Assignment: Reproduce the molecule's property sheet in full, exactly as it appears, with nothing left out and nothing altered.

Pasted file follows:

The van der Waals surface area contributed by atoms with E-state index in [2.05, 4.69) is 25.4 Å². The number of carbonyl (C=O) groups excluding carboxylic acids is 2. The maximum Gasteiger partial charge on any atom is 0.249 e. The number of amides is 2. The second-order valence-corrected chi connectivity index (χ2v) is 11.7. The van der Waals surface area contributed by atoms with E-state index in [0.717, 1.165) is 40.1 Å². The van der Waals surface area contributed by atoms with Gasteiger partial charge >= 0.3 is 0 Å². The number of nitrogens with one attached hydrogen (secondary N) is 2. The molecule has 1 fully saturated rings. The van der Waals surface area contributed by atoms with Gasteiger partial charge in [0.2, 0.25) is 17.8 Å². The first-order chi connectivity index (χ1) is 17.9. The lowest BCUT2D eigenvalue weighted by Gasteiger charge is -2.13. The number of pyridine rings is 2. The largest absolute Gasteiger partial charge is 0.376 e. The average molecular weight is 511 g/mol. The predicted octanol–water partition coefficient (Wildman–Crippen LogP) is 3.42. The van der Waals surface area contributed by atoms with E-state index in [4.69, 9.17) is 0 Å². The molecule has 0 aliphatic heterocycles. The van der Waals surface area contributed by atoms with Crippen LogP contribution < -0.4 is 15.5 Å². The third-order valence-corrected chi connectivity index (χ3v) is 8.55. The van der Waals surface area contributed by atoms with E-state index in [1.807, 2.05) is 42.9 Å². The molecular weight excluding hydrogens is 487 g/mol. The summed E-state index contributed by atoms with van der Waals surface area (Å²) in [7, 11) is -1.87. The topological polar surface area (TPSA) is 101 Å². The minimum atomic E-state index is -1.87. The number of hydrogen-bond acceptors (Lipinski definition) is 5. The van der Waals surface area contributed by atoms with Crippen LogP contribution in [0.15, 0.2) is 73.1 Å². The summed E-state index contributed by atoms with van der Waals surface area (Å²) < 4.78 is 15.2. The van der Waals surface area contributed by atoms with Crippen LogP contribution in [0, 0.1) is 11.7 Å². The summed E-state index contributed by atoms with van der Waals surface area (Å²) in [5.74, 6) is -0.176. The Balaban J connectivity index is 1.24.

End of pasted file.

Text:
The van der Waals surface area contributed by atoms with E-state index in [2.05, 4.69) is 25.4 Å². The number of carbonyl (C=O) groups excluding carboxylic acids is 2. The maximum Gasteiger partial charge on any atom is 0.249 e. The number of amides is 2. The second-order valence-corrected chi connectivity index (χ2v) is 11.7. The van der Waals surface area contributed by atoms with E-state index in [0.717, 1.165) is 40.1 Å². The van der Waals surface area contributed by atoms with Gasteiger partial charge >= 0.3 is 0 Å². The number of nitrogens with one attached hydrogen (secondary N) is 2. The molecule has 1 fully saturated rings. The van der Waals surface area contributed by atoms with Gasteiger partial charge in [0.2, 0.25) is 17.8 Å². The first-order chi connectivity index (χ1) is 17.9. The lowest BCUT2D eigenvalue weighted by Gasteiger charge is -2.13. The number of pyridine rings is 2. The largest absolute Gasteiger partial charge is 0.376 e. The average molecular weight is 511 g/mol. The predicted octanol–water partition coefficient (Wildman–Crippen LogP) is 3.42. The van der Waals surface area contributed by atoms with E-state index in [4.69, 9.17) is 0 Å². The molecule has 0 aliphatic heterocycles. The van der Waals surface area contributed by atoms with Crippen LogP contribution < -0.4 is 15.5 Å². The third-order valence-corrected chi connectivity index (χ3v) is 8.55. The van der Waals surface area contributed by atoms with E-state index in [1.807, 2.05) is 42.9 Å². The molecular weight excluding hydrogens is 487 g/mol. The summed E-state index contributed by atoms with van der Waals surface area (Å²) in [7, 11) is -1.87. The topological polar surface area (TPSA) is 101 Å². The minimum atomic E-state index is -1.87. The number of hydrogen-bond acceptors (Lipinski definition) is 5. The van der Waals surface area contributed by atoms with Crippen LogP contribution in [0.15, 0.2) is 73.1 Å². The summed E-state index contributed by atoms with van der Waals surface area (Å²) < 4.78 is 15.2. The van der Waals surface area contributed by atoms with Crippen LogP contribution in [0, 0.1) is 11.7 Å². The summed E-state index contributed by atoms with van der Waals surface area (Å²) in [5.74, 6) is -0.176. The Balaban J connectivity index is 1.24.